Review axillary anatomy as it appears onchest CT Illustratea range of axillary pathology that can be encountered on chest CT Describe imaging findings and clues that will help the radiologist establish a diagnosis or a limited differential diagnosis for an axillary abnormality.
The axilla is a pyramidal compartment bounded by the chest wall and muscles that make the anterior,
and lateral walls ( Fig. 1 ).
The axillary space contains the lymphatics,
accessory breast tissue,
and the axillary sheath that consists of the axillary artery and vein and the brachial plexus. Axillary massesand lymphadenopathy arecommon indications for cross-setional imaging.
Axillary abnormalities can also be incidental findings on chest CT performed for...
Findings and procedure details
Trauma Hematoma and Vascular Injuries Hematomas can develop from blunt or penetrating trauma or complicate surgery or other invasive procedures.
Vascular injuries range from intimal tears to transections or occlusions.
Displaced fracture fragments into the axilla or axillary hematoma should prompt careful examination of the axillary blood vessels. Key imaging findings: Collection with poorly-defined margins (hematoma) Usually high attenuation when acute but become more heterogeneous over time...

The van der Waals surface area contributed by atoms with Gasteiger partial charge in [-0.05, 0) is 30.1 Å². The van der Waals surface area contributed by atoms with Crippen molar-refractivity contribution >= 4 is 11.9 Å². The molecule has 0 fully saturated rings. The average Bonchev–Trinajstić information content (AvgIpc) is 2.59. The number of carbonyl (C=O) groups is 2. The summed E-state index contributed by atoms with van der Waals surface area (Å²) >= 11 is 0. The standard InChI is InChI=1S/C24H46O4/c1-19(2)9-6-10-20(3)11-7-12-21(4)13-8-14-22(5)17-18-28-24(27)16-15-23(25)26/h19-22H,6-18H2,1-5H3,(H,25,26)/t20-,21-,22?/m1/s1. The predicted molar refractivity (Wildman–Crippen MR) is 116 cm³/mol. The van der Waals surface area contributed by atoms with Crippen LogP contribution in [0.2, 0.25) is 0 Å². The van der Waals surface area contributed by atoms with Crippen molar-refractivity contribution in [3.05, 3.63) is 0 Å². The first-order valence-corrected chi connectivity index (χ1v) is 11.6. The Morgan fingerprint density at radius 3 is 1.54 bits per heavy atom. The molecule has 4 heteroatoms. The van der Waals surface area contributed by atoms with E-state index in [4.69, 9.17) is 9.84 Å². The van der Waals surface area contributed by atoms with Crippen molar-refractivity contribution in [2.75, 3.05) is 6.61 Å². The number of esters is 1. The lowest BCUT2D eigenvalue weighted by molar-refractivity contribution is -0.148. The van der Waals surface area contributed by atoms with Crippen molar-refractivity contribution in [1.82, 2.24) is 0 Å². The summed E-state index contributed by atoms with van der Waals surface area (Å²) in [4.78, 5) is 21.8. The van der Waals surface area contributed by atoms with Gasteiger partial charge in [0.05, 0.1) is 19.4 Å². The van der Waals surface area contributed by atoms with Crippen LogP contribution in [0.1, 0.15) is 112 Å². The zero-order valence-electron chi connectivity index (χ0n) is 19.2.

An accurate differential diagnosis of axillary pathologies can beestablished with knowledge of the axillary anatomy,
anatomic location of the lesion,
and clinical history.
routine use of full field-of-view on chest CT provides the radiologist with the opportunity to detect and characterize palpable and incidental axillary abnormalities.
Corresponding author Jeffrey P.
M.D. Professor and Chief of Thoracic Imaging Vice Chair of Quality and Safety Department of Radiology University of Wisconsin School of Medicine and Public Health Madison,
WI USA E-mail : firstname.lastname@example.org jkrads.net Twitter:@JeffreyKanneMD Co-authors Ruchi Sharma,
Ph.D. Radiology Resident Department of Radiology University of Wisconsin School of Medicine and Public Health Madison,
WI USA Joanna E.
M.D. Assistant Professor,
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